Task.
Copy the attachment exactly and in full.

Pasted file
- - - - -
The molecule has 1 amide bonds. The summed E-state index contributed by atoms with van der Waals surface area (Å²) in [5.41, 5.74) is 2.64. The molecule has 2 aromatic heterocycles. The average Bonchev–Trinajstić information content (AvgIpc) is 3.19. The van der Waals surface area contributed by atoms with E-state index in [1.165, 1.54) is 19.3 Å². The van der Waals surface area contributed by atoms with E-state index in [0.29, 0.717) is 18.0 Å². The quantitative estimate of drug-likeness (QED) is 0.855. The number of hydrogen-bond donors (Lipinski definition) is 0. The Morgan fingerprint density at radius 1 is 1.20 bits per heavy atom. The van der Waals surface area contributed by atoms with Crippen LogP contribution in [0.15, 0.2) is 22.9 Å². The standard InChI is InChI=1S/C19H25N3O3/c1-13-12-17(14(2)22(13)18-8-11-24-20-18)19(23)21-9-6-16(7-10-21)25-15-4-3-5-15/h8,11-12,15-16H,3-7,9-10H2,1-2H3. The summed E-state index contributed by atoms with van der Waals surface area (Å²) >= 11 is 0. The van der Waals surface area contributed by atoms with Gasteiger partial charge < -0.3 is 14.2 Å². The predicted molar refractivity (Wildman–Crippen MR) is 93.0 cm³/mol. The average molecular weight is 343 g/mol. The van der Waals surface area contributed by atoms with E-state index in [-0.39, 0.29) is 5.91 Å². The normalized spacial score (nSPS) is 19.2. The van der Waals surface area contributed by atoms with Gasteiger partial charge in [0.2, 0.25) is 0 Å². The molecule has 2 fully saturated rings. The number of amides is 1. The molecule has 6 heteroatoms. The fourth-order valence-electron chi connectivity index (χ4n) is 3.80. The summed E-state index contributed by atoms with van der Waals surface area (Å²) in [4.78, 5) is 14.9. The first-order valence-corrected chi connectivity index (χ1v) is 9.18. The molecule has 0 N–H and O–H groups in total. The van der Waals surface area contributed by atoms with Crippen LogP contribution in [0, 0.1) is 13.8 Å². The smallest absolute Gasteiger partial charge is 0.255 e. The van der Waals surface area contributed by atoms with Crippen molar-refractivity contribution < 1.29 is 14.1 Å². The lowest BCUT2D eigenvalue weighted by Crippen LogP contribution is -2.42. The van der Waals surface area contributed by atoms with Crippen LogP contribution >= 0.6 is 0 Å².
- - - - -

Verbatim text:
The molecule has 1 amide bonds. The summed E-state index contributed by atoms with van der Waals surface area (Å²) in [5.41, 5.74) is 2.64. The molecule has 2 aromatic heterocycles. The average Bonchev–Trinajstić information content (AvgIpc) is 3.19. The van der Waals surface area contributed by atoms with E-state index in [1.165, 1.54) is 19.3 Å². The van der Waals surface area contributed by atoms with E-state index in [0.29, 0.717) is 18.0 Å². The quantitative estimate of drug-likeness (QED) is 0.855. The number of hydrogen-bond donors (Lipinski definition) is 0. The Morgan fingerprint density at radius 1 is 1.20 bits per heavy atom. The van der Waals surface area contributed by atoms with Crippen LogP contribution in [0.15, 0.2) is 22.9 Å². The standard InChI is InChI=1S/C19H25N3O3/c1-13-12-17(14(2)22(13)18-8-11-24-20-18)19(23)21-9-6-16(7-10-21)25-15-4-3-5-15/h8,11-12,15-16H,3-7,9-10H2,1-2H3. The summed E-state index contributed by atoms with van der Waals surface area (Å²) >= 11 is 0. The van der Waals surface area contributed by atoms with Gasteiger partial charge < -0.3 is 14.2 Å². The predicted molar refractivity (Wildman–Crippen MR) is 93.0 cm³/mol. The average molecular weight is 343 g/mol. The van der Waals surface area contributed by atoms with E-state index in [-0.39, 0.29) is 5.91 Å². The normalized spacial score (nSPS) is 19.2. The van der Waals surface area contributed by atoms with Gasteiger partial charge in [0.2, 0.25) is 0 Å². The molecule has 2 fully saturated rings. The number of amides is 1. The molecule has 6 heteroatoms. The fourth-order valence-electron chi connectivity index (χ4n) is 3.80. The summed E-state index contributed by atoms with van der Waals surface area (Å²) in [4.78, 5) is 14.9. The first-order valence-corrected chi connectivity index (χ1v) is 9.18. The molecule has 0 N–H and O–H groups in total. The van der Waals surface area contributed by atoms with Crippen LogP contribution in [0, 0.1) is 13.8 Å². The smallest absolute Gasteiger partial charge is 0.255 e. The van der Waals surface area contributed by atoms with Crippen molar-refractivity contribution < 1.29 is 14.1 Å². The lowest BCUT2D eigenvalue weighted by Crippen LogP contribution is -2.42. The van der Waals surface area contributed by atoms with Crippen LogP contribution >= 0.6 is 0 Å².